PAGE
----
It can be as secure — perhaps even more secure — because it’s used in a different way.
You can also choose to increase its security by using some of the same techniques we use for passwords in general.
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The big difference: scope
The biggest difference between using a PIN and a password to sign in is that the PIN only works on the machine on which you set it up.
If someone knows your PIN, they’ll have access to your machine, but only if they also have the machine in their possession. If they can do that, your machine isn’t physically secure. With or without your PIN, anyone who has physical access to your machine can use any number of techniques to get at its contents.
There are at least two instances in which having an “easy” or even automatic sign-in puts you at additional risk:
- if you have saved logins or passwords in your browser — anyone can walk up to your machine and access those sites or credentials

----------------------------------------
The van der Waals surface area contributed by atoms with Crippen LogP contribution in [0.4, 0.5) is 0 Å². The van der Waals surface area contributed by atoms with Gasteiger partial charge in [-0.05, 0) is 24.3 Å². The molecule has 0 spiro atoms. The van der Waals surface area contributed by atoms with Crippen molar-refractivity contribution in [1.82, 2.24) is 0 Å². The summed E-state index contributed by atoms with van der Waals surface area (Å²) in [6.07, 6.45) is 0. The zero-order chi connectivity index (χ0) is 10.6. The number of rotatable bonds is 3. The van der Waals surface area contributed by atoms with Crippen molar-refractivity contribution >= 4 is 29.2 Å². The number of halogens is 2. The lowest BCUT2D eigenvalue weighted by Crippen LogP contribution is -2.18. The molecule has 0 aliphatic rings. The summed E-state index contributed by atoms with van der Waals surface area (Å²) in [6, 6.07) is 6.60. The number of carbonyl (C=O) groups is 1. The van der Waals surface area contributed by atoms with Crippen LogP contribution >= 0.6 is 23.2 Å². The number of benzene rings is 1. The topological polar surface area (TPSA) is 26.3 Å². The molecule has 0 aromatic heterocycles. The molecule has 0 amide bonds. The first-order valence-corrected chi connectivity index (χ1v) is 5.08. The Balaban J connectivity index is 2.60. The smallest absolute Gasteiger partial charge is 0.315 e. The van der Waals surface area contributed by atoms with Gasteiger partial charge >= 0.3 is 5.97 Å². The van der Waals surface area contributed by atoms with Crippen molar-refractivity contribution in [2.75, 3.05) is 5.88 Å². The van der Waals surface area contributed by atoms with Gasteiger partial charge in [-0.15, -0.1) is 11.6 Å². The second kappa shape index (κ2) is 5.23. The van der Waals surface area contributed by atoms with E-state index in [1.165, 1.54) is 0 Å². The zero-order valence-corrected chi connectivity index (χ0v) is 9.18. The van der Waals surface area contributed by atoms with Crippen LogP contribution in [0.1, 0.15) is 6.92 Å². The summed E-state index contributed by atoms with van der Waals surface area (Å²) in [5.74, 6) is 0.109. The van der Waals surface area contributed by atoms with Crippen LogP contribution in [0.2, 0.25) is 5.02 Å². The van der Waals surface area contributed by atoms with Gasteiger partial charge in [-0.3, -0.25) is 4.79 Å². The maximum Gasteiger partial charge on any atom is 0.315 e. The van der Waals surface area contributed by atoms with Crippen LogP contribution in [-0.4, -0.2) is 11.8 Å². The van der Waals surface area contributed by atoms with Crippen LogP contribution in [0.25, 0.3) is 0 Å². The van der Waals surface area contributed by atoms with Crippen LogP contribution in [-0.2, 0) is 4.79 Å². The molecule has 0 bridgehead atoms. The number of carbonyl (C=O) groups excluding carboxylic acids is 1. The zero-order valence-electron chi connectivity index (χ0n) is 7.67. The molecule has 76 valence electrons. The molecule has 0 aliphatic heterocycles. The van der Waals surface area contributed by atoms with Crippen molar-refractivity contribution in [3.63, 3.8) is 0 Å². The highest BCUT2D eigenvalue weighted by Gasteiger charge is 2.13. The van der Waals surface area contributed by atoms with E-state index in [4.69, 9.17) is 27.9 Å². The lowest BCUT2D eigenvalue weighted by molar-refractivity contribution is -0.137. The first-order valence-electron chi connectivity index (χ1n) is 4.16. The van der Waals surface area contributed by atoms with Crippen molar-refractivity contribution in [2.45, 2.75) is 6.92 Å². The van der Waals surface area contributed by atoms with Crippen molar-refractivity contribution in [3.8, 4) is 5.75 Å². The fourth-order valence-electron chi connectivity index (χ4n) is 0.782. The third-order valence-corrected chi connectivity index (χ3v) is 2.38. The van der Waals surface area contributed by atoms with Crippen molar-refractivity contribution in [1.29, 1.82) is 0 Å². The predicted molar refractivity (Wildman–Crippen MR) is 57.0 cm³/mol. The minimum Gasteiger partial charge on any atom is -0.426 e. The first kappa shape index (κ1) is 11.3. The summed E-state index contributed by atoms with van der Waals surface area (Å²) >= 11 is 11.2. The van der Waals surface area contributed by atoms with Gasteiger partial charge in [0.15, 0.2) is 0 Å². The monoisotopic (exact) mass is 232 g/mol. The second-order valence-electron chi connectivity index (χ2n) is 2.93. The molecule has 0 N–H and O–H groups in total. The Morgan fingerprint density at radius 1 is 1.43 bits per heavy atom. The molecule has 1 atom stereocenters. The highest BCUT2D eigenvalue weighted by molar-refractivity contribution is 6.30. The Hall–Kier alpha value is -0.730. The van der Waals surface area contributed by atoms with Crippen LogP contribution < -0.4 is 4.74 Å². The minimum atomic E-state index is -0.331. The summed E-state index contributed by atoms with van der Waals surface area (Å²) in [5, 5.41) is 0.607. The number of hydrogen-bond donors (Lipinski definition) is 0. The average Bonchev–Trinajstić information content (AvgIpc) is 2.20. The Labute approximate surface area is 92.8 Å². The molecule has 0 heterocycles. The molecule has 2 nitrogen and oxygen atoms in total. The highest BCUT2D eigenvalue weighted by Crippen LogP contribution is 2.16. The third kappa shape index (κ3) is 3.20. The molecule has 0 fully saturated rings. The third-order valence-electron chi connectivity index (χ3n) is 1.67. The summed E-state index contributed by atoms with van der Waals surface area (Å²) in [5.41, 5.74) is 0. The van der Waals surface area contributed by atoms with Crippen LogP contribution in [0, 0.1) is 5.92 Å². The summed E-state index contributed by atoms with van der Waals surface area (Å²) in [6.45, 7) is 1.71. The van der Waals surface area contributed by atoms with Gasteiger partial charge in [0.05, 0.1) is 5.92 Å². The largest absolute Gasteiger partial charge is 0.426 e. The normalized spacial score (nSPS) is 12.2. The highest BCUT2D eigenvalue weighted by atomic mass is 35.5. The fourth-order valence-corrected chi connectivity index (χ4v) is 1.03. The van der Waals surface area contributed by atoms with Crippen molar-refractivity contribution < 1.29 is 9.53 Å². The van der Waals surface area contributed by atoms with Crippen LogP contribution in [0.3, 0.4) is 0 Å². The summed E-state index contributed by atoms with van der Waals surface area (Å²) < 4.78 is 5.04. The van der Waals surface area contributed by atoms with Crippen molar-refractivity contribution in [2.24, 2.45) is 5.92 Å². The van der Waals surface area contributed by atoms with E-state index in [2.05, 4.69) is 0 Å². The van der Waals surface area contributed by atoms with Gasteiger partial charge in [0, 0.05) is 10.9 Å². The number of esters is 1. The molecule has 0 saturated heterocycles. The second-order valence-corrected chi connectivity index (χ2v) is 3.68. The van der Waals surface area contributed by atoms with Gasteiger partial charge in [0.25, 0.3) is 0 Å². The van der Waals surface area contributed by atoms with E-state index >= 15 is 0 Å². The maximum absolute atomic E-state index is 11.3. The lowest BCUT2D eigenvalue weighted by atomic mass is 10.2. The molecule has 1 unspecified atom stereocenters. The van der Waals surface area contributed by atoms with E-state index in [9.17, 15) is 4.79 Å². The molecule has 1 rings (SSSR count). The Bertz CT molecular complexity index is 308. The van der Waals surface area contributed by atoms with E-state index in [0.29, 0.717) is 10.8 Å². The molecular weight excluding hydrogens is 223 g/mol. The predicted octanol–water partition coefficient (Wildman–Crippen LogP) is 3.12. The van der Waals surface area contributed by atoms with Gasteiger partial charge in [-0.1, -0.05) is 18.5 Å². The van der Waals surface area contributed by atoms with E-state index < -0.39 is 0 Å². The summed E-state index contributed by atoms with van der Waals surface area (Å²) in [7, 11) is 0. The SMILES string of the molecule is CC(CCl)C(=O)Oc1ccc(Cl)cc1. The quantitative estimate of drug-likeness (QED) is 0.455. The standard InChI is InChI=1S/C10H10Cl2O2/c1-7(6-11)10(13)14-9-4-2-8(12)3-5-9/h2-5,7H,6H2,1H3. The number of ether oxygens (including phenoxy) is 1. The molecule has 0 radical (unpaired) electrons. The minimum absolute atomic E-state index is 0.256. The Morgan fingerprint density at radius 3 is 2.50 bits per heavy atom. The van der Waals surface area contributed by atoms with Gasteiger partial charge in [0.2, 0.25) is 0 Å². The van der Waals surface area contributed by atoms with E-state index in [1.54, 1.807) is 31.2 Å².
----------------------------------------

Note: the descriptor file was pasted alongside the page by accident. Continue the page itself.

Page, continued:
- if you use Bitlocker to encrypt your data; logging allows access to that data
In those cases, the ability to log in — using that “easy to remember” PIN — could allow access, but it still requires physical access to the machine.
A PIN can be more secure
Many people fear a type of malware known as a keylogger.
When installed, keyloggers secretly record your keystrokes and send the recording to hackers. Log in to a website, for example, and the keystroke logger records both your username and password. Only something like multi-factor authentication can save you.
If you use a PIN to sign in to your machine, however, they can record anything they like and it won’t get them anywhere. The PIN only works on your actual machine, which some remote hacker doesn’t have access to. Even if you use a Microsoft account to sign in to your machine, that PIN is useless everywhere else.
There’s an argument that using a PIN is actually more secure, since you never actually type your Microsoft account password into your machine. Keyloggers can’t log what you never enter.
Strength: treat it like a password
If a PIN still makes you uncomfortable, consider treating it like a password.
There are two ways.